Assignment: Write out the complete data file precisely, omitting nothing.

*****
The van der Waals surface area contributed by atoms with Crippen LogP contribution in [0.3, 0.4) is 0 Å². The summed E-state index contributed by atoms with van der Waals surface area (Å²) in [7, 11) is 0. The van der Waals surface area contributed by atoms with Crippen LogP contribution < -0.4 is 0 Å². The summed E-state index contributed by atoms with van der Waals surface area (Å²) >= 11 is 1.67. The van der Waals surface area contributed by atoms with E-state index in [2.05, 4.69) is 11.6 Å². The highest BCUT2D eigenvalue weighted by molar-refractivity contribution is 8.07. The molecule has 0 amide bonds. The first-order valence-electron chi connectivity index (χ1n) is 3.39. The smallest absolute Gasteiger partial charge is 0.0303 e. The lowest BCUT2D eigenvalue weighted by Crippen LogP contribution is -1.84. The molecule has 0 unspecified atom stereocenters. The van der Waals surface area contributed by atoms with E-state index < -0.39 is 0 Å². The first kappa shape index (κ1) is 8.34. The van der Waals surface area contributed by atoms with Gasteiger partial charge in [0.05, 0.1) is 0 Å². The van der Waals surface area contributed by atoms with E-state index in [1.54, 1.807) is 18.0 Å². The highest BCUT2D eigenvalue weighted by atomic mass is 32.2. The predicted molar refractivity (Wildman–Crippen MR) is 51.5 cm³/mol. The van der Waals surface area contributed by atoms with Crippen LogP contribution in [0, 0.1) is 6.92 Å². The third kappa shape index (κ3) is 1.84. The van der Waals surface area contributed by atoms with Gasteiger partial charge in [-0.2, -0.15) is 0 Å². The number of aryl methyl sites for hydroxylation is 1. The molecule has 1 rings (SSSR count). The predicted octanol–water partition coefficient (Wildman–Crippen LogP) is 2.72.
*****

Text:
The van der Waals surface area contributed by atoms with Crippen LogP contribution in [0.3, 0.4) is 0 Å². The summed E-state index contributed by atoms with van der Waals surface area (Å²) in [7, 11) is 0. The van der Waals surface area contributed by atoms with Crippen LogP contribution < -0.4 is 0 Å². The summed E-state index contributed by atoms with van der Waals surface area (Å²) >= 11 is 1.67. The van der Waals surface area contributed by atoms with E-state index in [2.05, 4.69) is 11.6 Å². The highest BCUT2D eigenvalue weighted by molar-refractivity contribution is 8.07. The molecule has 0 amide bonds. The first-order valence-electron chi connectivity index (χ1n) is 3.39. The smallest absolute Gasteiger partial charge is 0.0303 e. The lowest BCUT2D eigenvalue weighted by Crippen LogP contribution is -1.84. The molecule has 0 unspecified atom stereocenters. The van der Waals surface area contributed by atoms with E-state index < -0.39 is 0 Å². The first kappa shape index (κ1) is 8.34. The van der Waals surface area contributed by atoms with Gasteiger partial charge in [0.05, 0.1) is 0 Å². The van der Waals surface area contributed by atoms with E-state index in [1.54, 1.807) is 18.0 Å². The highest BCUT2D eigenvalue weighted by atomic mass is 32.2. The predicted molar refractivity (Wildman–Crippen MR) is 51.5 cm³/mol. The van der Waals surface area contributed by atoms with Crippen LogP contribution in [0, 0.1) is 6.92 Å². The third kappa shape index (κ3) is 1.84. The van der Waals surface area contributed by atoms with Gasteiger partial charge in [-0.2, -0.15) is 0 Å². The number of aryl methyl sites for hydroxylation is 1. The molecule has 1 rings (SSSR count). The predicted octanol–water partition coefficient (Wildman–Crippen LogP) is 2.72.